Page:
Temperature records from the National Weather Service show Indiana has been experiencing much lower temperatures this year than it did in 2012.
Too much rain can cause fungi and disease to grow on certain crops.
Low turnout due to stormy weather could mean fewer funds for restaurants and food banks that benefit from the event.
With high seed and fertilizer prices, agriculture experts say there is little room for error when it comes to planting crops.
Howard County residents started to clear debris and fix parts of their homes Monday that were damaged by flood waters.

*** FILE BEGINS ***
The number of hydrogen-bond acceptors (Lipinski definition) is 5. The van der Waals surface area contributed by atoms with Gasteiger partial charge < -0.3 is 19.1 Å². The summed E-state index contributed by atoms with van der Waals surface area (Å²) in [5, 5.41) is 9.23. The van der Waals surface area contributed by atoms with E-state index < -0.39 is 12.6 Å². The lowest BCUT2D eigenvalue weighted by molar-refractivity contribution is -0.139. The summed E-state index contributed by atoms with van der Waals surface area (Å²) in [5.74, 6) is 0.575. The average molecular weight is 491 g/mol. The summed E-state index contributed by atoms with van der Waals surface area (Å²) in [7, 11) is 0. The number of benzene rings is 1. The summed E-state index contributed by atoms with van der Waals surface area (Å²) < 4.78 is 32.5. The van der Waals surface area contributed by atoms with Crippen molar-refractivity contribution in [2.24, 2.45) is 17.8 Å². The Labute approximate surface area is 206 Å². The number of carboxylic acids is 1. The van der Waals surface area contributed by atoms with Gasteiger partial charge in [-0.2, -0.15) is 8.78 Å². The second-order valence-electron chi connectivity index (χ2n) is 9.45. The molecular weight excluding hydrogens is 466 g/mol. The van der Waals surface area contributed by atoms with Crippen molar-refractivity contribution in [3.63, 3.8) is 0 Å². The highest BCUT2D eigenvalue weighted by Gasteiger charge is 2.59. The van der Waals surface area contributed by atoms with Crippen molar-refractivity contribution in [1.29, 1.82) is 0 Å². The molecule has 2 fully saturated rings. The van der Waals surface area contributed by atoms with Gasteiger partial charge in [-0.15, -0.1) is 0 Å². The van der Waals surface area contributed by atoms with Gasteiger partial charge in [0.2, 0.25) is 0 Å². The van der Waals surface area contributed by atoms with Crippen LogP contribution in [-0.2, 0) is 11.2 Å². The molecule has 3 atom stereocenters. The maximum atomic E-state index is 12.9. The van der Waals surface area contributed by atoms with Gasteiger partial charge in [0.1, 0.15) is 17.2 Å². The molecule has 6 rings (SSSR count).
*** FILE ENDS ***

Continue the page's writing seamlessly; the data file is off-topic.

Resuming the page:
At this time last year, farmers in Indiana were already preparing and planting for the season because of record-breaking temperatures.
A state climatologist says warm temperatures and day-long rains have helped the ground recover from last year's drought.
Meteorologists say springs are generally becoming wetter and summers are becoming drier.
A meteorologist from the National Weather Service predicts the combination of rain and melting snow could cause minor flooding in some parts of the state.
City Utilities Director Patrick Murphy says since the restrictions were instituted, the average daily demand has decreased 18 percent to 20 percent.